McGee opened Cherokee Riders 10 years ago after being “coerced” by some friends into being a motorcycle coach and a subsequent plan to open a motorcycle driving school fell apart.
“I thought if I’ve got this kind of patience for motorcycle training, maybe I could be a driver ed teacher,” McGee said.
So McGee, 61, quit his job as parts manager at the local Harley Davidson dealer, the Farthest North Outpost, bought a new Chevy Cobalt, and opened Cherokee Riders. These days, McGee is on his second Cobalt — the first one lasted more than 300,000 miles and the current one has 180,000 and counting — and is still going strong. McGee teaches driver education year round and motorcycle training from April through October.
Most of McGee’s clients at Cherokee Riders are teenagers whose parents don’t want to teach them how to drive or are looking for a discount on insurance coverage.
“Parents don’t want to teach in this stuff,” McGee said, referring to snow- and ice-covered roads.
The state-certified class, which costs $525, consists of eight classroom hours and eight hours of supervised driving, which is done in four two-hour, one-on-one, sessions. The classroom portion covers thinks like insurance coverage, maintenance, traffic laws and driving in extreme winter conditions.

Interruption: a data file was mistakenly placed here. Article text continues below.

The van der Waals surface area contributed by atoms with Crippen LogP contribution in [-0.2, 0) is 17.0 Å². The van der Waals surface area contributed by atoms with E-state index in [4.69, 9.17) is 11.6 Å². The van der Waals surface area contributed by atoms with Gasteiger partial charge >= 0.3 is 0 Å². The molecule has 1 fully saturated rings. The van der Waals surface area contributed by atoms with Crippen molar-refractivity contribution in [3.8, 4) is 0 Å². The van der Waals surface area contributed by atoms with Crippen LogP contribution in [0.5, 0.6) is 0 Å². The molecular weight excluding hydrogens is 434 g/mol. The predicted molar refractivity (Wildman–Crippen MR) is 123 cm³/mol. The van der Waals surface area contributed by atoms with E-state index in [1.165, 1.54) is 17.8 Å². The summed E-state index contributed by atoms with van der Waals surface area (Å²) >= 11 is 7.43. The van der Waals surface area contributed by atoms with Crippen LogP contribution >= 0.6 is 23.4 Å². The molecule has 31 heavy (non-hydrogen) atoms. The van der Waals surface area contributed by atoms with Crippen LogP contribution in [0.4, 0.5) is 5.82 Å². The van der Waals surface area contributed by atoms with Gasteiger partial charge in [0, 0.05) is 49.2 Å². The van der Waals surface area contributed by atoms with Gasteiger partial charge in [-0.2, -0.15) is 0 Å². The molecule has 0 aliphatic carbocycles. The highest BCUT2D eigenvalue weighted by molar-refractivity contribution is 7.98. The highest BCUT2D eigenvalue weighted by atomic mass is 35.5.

Once on the road, the thing McGee focuses on most is teaching defensive driving techniques or “teaching them how to recognize things in advance so they can act before something happens instead of when it happens,” as he put it.
“It’s those little things, like what are you supposed to do when a car comes out, what’s the difference between a single-arrow and double-arrow merge, stopping past stop signs, failing to slow down for intersections, not looking farther ahead,” McGee said. “I tell them how to do it and why we do it this way so they understand the process and know the importance of performing a simple maneuver the correct way.”
With three mirrors strategically situated in front of him, McGee can see vehicles on both sides and from behind, as well as watch students’ eyes to make sure their eyes are where they’re supposed to be without staring at them.
“It’s my responsibility to constantly be aware of what’s going on around them,” McGee said.
In his 10 years of teaching, McGee has had only two students get in accidents, both of which were minor. One student was rear-ended by another driver at the University of Alaska Fairbanks and another put a car in a ditch on the Steese Highway while McGee was teaching him how to control power slides.
McGee said he gets emails and letters from former students who say they can still hear his voice in the back of their heads when they get into certain situations on the road. He recalled the driver of a FedEx truck who stopped him one day to thank him. The driver was a former student.
“That makes it worth my while,” he said.